We've all had those moments where we can't focus and nothing seems to get done. Maybe it lasts for an hour or maybe it's the entire day. When it extends to several times over the course of the same week, it might be a problem. Approximately 70 percent of employees in U.S. companies are disengaged from their work, according to Good.co. This can cause a plethora of problems for businesses when it's not kept in check.

Disengagement hurts business
Unhappy workers can cost U.S. companies between $450 billion to $550 billion annually in lost productivity. They are not focused on or worried about getting the job done. Sometimes, they even go out of their way to show everyone just how much they don't like their jobs. This leaves the 30 percent of engaged employees to pick up the slack. These workers perform 20 percent better than their peers and have a significant impact on the business. Their higher levels of productivity, sales and creativity lead to overall company performance 202 percent more efficient than that of their competitors.

However, that number could be better if a larger percentage of employees were fully involved at work. Approximately 46 percent of new hires don't last two years, which costs companies up to 300 percent of the base salary of each replaced worker. When turnover rates are high, they hinder your business's performance. New hires won't be able to do the job on the first day, so you'll lose time and money during the recruitment and training processes.

When you find ways to retain your staff, you'll be better off financially. Engaged workers contribute to a 147 percent higher earnings per share as well as a 19.2 percent improvement in operating income. Disengaged employees do the exact opposite. They send the operating income nearly double in the opposite direction with companies losing 32.7 percent. The more disinterested workers you have the more your business banking account will suffer.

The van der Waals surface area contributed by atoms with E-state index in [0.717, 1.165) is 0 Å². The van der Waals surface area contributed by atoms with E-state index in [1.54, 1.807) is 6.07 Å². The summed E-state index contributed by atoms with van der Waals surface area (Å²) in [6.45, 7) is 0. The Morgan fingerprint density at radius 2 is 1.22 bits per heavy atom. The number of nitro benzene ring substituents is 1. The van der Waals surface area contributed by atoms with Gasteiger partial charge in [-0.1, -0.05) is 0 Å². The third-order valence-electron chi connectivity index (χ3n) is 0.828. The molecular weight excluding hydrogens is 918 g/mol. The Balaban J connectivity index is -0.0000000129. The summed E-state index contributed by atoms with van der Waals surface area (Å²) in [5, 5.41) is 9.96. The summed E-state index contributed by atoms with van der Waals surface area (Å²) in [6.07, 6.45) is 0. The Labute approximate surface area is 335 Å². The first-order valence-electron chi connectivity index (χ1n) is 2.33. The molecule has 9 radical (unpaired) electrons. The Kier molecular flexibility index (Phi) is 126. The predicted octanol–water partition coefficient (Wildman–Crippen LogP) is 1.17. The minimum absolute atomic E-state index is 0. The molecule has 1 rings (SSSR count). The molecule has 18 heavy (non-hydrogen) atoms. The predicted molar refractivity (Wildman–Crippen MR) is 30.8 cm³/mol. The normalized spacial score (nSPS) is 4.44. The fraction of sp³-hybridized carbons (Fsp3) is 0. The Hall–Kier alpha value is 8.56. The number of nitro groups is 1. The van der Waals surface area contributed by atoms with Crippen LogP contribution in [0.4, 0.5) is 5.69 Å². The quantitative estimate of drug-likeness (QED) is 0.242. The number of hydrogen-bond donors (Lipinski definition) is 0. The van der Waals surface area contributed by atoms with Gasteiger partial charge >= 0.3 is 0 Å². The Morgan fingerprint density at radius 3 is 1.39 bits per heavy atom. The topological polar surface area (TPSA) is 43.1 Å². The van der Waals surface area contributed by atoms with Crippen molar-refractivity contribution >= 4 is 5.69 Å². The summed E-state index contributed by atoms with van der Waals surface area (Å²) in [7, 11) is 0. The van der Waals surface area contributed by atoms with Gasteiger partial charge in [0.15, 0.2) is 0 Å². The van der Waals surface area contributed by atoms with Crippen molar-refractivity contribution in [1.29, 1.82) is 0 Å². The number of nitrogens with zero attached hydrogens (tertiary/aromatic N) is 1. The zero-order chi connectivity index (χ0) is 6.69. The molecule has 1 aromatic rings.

Improving employee satisfaction
To keep your staff in your company, you'll need ways that will ensure they feel welcome at the business. Eighty-nine percent of new hires fail because they don't fit in with the company's culture, Good.co reported. Luckily, keeping your employees engaged is easy to do without messing up your financial plan, Business News Daily explained.

  • Be open – Your employees want to know what's going on in the company. How is business? Are clients happy with their work? Are there any issues? Communication and transparency are important aspects of running a successful company, so make sure your workers know any information that applies to them.
  • Recognize – Employees may have to show up every day, but that doesn't mean they don't want to know their work is appreciated. If they're putting in the effort, make sure you thank them. Show them that they are valued at the company. Offer to buy them lunch, give them an extra day off or just send them a personal message. When you reach out for a job well done, your staff will want to stay.
  • Listen – When you're the boss, you probably do more behind-the-scenes work. You may not interact with consumers or employees as much as you'd like to. However, that doesn't mean you should stay outside the group. Ask your staff for their reviews on how the company is performing and their suggestions for how it can improve. By knowing their thoughts, you can create an environment that will embrace their individuality and make them feel welcome.

Disengaged workers can harm your business, so make sure you have a company culture that will keep them interested and happy while at work.